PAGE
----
Les: Well, I think it’s a huge problem. All you have to do is review the last 12 months of leaders that have fallen, and so often, they’ve fallen because things weren’t healthy at home. So you look at those and maybe we say, “Oh, those are outliers,” but there’s enough of them to get our attention, right? It wasn’t just a “Oh, my goodness. What a shock. This hasn’t happened for 10 years.” It’s almost routine now that we have leaders that implode because of unhealthy relationships. And so when you ask how important is it? It’s vital. I keep coming back to that idea. The hub of the wheel. It’s at the center place of what Jesus did. I love that paragraph in Ephesians where Paul talks about how Jesus loves, and then he ends with this little three-word sentence. He says, “Love like that.”
I remember I was on an airplane a while back, and I read that, and I went, “Are you kidding me? How am I supposed to love like that? Love like Jesus, love at the highest levels.” But there are practical ways of doing that. And He wouldn’t have given us that if He didn’t give us the tools to really teach us how the Holy Spirit, the friend, can do that through us. It’s the best insurance against the crisis of relationship failure and leadership that I know of.
Al: Give me some ways a dysfunctional marriage can mess with a leader’s ability to lead their team or their organization. What comes to mind when it comes to the ways this can really mess with a leader and their leadership?
Les: The first thing to come to mind is when a person’s in pain, relational pain, when they’re suffering, it’s like a toothache. You can’t think of anything else until I get this tooth fixed. And I can go on with my work. I’ll try to sit down here and do some email or whatever. But man, my jaw is just killing. It’s throbbing. It’s just consuming.
Same thing with personal pain, relational pain. And what it does is basically keep us from acting out the most important relationship skill there is, in my opinion, and that’s empathy, the capacity to see the world from somebody else’s perspective. And you studied healthy workplaces for a majority of your life, and I guarantee you, you have seen this in practice. When you go to the healthiest places to work, there are places where people understand another person’s perspective and not just understand it, but can appreciate it. And when you have a leader that is so consumed in their own pain, it’s impossible. It’s impossible to see somebody else’s perspective. And that’s why it falls apart. That’s why people get frustrated. Morale comes down and everything else. And it feels like I can’t do my job well. And it’s because at the top, that leader not being able to put themselves in the other person’s shoes.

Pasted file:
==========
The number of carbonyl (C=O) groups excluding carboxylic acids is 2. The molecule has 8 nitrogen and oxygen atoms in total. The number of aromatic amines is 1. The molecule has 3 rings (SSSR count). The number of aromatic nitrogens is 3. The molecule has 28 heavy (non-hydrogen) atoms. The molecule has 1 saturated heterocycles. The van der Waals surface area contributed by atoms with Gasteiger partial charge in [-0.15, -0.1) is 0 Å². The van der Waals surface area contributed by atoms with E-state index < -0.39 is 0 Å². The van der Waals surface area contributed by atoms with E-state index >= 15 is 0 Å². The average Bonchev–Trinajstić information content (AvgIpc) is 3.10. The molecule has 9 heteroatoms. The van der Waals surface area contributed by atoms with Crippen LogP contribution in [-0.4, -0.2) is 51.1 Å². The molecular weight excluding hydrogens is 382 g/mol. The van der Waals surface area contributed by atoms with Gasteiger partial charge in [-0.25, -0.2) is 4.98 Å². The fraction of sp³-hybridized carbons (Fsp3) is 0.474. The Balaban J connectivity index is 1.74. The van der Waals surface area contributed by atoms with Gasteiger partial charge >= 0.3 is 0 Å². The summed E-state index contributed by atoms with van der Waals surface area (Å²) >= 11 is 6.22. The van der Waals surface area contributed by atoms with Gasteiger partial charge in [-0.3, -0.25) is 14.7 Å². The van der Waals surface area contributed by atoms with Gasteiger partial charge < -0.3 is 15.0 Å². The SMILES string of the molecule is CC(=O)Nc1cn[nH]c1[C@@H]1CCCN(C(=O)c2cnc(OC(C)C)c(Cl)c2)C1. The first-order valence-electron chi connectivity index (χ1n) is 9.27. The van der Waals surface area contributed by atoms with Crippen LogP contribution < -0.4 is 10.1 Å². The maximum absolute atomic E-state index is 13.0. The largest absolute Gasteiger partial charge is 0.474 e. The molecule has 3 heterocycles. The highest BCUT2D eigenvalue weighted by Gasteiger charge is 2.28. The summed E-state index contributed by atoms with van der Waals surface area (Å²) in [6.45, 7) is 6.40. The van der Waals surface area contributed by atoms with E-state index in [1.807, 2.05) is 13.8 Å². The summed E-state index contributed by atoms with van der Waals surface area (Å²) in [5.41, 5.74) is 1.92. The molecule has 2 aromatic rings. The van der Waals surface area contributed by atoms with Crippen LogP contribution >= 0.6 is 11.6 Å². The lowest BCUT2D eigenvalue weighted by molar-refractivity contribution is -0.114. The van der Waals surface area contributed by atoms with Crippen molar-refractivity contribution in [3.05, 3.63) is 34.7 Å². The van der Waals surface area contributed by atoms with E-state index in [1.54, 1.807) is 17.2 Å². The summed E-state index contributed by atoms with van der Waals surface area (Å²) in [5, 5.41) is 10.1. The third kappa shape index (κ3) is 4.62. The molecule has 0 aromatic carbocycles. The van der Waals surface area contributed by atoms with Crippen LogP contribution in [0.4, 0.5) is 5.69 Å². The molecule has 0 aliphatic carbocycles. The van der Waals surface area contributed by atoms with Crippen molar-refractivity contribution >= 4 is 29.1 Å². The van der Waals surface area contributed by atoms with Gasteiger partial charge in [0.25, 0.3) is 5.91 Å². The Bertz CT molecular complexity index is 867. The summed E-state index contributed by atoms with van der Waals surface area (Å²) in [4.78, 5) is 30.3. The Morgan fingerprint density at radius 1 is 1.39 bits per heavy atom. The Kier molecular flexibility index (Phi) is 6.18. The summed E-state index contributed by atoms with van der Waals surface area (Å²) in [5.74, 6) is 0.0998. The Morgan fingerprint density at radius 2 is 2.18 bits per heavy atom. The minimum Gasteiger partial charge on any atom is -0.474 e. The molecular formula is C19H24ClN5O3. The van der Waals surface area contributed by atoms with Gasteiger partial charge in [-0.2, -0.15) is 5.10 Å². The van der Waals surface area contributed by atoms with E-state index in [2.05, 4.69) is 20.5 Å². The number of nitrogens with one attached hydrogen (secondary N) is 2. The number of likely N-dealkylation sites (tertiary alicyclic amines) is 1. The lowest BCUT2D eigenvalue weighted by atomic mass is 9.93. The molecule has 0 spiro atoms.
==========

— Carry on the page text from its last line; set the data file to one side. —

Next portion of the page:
Al: That’s a great point. So what are a few of the first steps that you would recommend to a leader if his or her marriage is really disrupting their ability to work, where they really do feel that pain? What are some of the steps?
Les: Well, whether they’re feeling the pain or just wanting to move from good to great. Some people are moving from bad to better and some are moving from good to great. And regardless, my first suggestion is always increase your level of awareness. Awareness, as we psychologists so often like to say, awareness is curative once you become aware of something and you can do something about it. And so one of the—and you only know because we’re friends and you’ve heard me talk about this, that I am obsessed with the idea of an assessment. It’s like looking into a mirror. And what a good assessment will do—and there’s lots of good ones out there—will kind of hold up that proverbial mirror, and go, hey, check this out. Did you know this is how are you were coming across there?
And so we’ve spent the last many, at least a decade—20 years ago we launched with Neil Warren, his company called eHarmony. And it was part of that BHAG to lower the divorce rate. And by the way, the divorce rate for people that matched through our algorithm on eHarmony, 2.3 percent versus 50 percent in the general public. So we know a little bit about the power of what you can do through that technology.
And so more recently, we developed a tool that I’d love to see every leader go through. It’s called Better Love, and it increases that level of self-awareness. And then secondly, it deepens your capacity for empathy, what we talked about. Can I camp out on empathy just for a moment, Al?
Al: Sure, yeah. Tell us about it.
Les: Empathy, as we all know, is a capacity to put ourselves in another person’s shoes to accurately see the world from their perspective. And when you have two people doing that in a marriage relationship, it’s revolutionary. It’s transformative. Life doesn’t get any sweeter when you have two people that are intentionally working at that. And the problem is that so many of us, and I would say especially leaders, will confuse sympathy with empathy.